ASTM International - ASTM D696-16
Standard Test Method for Coefficient of Linear Thermal Expansion of Plastics Between −30°C and 30°C with a Vitreous Silica Dilatometer
|Publication Date:||1 April 2016|
|ICS Code (Plastics in general):||83.080.01|
significance And Use:
5.1 The coefficient of linear thermal expansion, α, between temperatures T1 and T2 for a specimen whose length is L0 at the reference... View More
5.1 The coefficient of linear thermal expansion, α, between temperatures T1 and T2 for a specimen whose length is L0 at the reference temperature, is given by the following equation:
where L1 and L2 are the specimen lengths at temperatures T1 and T2, respectively. α is, therefore, obtained by dividing the linear expansion per unit length by the change in temperature.
5.2 The nature of most plastics and the construction of the dilatometer make −30 to +30°C (−22°F to +86°F) a convenient temperature range for linear thermal expansion measurements of plastics. This range covers the temperatures in which plastics are most commonly used. Where testing outside of this temperature range or when linear thermal expansion characteristics of a particular plastic are not known through this temperature range, particular attention shall be paid to the factors mentioned in 1.2.
Note 2: In such cases, special preliminary investigations by thermo-mechanical analysis, such as that prescribed in Practice D4065 for the location of transition temperatures, may be required to avoid excessive error. Other ways of locating phase changes or transition temperatures using the dilatometer itself may be employed to cover the range of temperatures in question by using smaller steps than 30°C (86°F) or by observing the rate of expansion during a steady rise in temperature of the specimen. Once such a transition point has been located, a separate coefficient of expansion for a temperature range below and above the transition point shall be determined. For specification and comparison purposes, the range from −30°C to +30°C (−22°F to +86°F) (provided it is known that no transition exists in this range) shall be used.View Less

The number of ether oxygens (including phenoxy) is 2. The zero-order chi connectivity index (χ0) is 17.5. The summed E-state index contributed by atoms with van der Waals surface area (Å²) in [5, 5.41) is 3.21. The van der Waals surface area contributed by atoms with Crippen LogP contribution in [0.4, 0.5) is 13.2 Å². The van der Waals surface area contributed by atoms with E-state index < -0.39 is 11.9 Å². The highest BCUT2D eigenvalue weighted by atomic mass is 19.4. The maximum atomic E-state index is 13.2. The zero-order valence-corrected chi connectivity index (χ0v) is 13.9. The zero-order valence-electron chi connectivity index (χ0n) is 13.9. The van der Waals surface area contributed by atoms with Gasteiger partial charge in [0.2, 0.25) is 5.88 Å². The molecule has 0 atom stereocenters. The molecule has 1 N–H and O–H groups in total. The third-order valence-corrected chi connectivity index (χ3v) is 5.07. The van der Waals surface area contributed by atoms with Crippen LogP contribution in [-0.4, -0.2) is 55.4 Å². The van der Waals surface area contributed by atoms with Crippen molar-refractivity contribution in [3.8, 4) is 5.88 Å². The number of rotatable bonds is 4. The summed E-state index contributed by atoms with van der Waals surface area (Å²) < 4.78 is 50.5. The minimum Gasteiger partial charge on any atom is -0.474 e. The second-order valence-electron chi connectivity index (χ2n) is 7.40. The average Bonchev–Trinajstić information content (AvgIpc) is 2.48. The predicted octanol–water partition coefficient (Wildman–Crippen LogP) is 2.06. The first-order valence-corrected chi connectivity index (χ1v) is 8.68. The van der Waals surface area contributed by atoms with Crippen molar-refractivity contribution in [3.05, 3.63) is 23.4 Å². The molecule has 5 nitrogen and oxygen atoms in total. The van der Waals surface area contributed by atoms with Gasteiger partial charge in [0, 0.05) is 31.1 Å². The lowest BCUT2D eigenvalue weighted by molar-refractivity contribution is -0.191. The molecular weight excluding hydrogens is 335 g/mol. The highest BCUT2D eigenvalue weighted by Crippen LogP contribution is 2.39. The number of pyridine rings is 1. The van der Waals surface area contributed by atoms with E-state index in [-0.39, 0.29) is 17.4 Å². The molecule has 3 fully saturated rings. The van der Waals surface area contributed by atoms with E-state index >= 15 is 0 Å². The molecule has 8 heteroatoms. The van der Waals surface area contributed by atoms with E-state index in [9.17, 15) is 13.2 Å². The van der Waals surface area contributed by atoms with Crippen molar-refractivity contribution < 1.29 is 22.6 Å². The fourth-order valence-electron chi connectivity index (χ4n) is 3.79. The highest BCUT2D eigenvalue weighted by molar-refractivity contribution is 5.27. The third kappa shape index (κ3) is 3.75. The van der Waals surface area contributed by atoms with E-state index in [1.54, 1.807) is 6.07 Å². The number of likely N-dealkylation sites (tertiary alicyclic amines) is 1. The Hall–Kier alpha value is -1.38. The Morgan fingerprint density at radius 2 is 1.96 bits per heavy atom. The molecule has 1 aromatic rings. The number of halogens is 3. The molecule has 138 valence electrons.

1.1 This test method covers determination of the coefficient of linear thermal expansion for plastic materials having coefficients of expansion greater than 1 µm/(m.°C) by use of a vitreous silica dilatometer. At the test temperatures and under the stresses imposed, the plastic materials shall have a negligible creep or elastic strain rate or both, insofar as these properties would significantly affect the accuracy of the measurements.
1.1.1 Test Method E228 shall be used for temperatures other than −30°C to 30°C.
1.1.2 This test method shall not be used for measurements on materials having a very low coefficient of expansion (less than 1 µm/(m.°C). For materials having very low coefficient of expansion, interferometer or capacitance techniques are recommended.
1.1.3 Alternative technique commonly used for measuring this property is thermomechanical analysis as described in Test Method E831, which permits measurement of this property over a scanned temperature range.
1.2 The thermal expansion of a plastic is composed of a reversible component on which are superimposed changes in length due to changes in moisture content, curing, loss of plasticizer or solvents, release of stresses, phase changes and other factors. This test method is intended for determining the coefficient of linear thermal expansion under the exclusion of these factors as far as possible. In general, it will not be possible to exclude the effect of these factors completely. For this reason, the test method can be expected to give only an approximation to the true thermal expansion.
1.3 The values stated in SI units are to be regarded as standard. The values in parentheses are for information only.
1.4 This standard does not purport to address all of the safety concerns, if any, associated with its use. It is the responsibility of the user of this standard to establish appropriate safety and health practices and determine the applicability of regulatory limitations prior to use.
Note 1: There is no known ISO equivalent to this standard.